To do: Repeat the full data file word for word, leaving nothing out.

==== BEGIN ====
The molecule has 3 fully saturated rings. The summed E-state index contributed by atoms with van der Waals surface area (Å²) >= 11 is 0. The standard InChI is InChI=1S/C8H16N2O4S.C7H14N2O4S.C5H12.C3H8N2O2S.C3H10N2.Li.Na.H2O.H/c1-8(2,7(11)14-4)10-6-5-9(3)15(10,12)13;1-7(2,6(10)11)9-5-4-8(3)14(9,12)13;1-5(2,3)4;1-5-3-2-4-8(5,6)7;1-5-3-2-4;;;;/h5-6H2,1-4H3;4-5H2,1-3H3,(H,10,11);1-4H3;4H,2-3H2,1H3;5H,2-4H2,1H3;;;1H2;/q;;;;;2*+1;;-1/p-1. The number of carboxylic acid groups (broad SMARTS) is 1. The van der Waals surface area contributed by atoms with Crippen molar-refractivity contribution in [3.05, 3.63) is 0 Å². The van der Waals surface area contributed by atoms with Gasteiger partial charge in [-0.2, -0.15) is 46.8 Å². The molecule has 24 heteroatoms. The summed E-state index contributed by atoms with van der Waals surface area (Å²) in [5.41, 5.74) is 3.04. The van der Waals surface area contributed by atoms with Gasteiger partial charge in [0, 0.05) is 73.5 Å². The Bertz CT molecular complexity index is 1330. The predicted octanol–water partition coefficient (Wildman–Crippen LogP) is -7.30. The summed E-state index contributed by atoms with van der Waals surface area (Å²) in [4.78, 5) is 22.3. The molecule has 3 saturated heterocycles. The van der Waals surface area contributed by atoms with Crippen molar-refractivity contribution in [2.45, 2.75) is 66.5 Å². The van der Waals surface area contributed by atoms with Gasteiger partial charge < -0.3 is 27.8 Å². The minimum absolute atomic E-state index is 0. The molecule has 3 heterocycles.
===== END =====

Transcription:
The molecule has 3 fully saturated rings. The summed E-state index contributed by atoms with van der Waals surface area (Å²) >= 11 is 0. The standard InChI is InChI=1S/C8H16N2O4S.C7H14N2O4S.C5H12.C3H8N2O2S.C3H10N2.Li.Na.H2O.H/c1-8(2,7(11)14-4)10-6-5-9(3)15(10,12)13;1-7(2,6(10)11)9-5-4-8(3)14(9,12)13;1-5(2,3)4;1-5-3-2-4-8(5,6)7;1-5-3-2-4;;;;/h5-6H2,1-4H3;4-5H2,1-3H3,(H,10,11);1-4H3;4H,2-3H2,1H3;5H,2-4H2,1H3;;;1H2;/q;;;;;2*+1;;-1/p-1. The number of carboxylic acid groups (broad SMARTS) is 1. The van der Waals surface area contributed by atoms with Crippen molar-refractivity contribution in [3.05, 3.63) is 0 Å². The van der Waals surface area contributed by atoms with Gasteiger partial charge in [-0.2, -0.15) is 46.8 Å². The molecule has 24 heteroatoms. The summed E-state index contributed by atoms with van der Waals surface area (Å²) in [5.41, 5.74) is 3.04. The van der Waals surface area contributed by atoms with Gasteiger partial charge in [0, 0.05) is 73.5 Å². The Bertz CT molecular complexity index is 1330. The predicted octanol–water partition coefficient (Wildman–Crippen LogP) is -7.30. The summed E-state index contributed by atoms with van der Waals surface area (Å²) in [4.78, 5) is 22.3. The molecule has 3 saturated heterocycles. The van der Waals surface area contributed by atoms with Crippen molar-refractivity contribution in [2.45, 2.75) is 66.5 Å². The van der Waals surface area contributed by atoms with Gasteiger partial charge < -0.3 is 27.8 Å². The minimum absolute atomic E-state index is 0. The molecule has 3 heterocycles.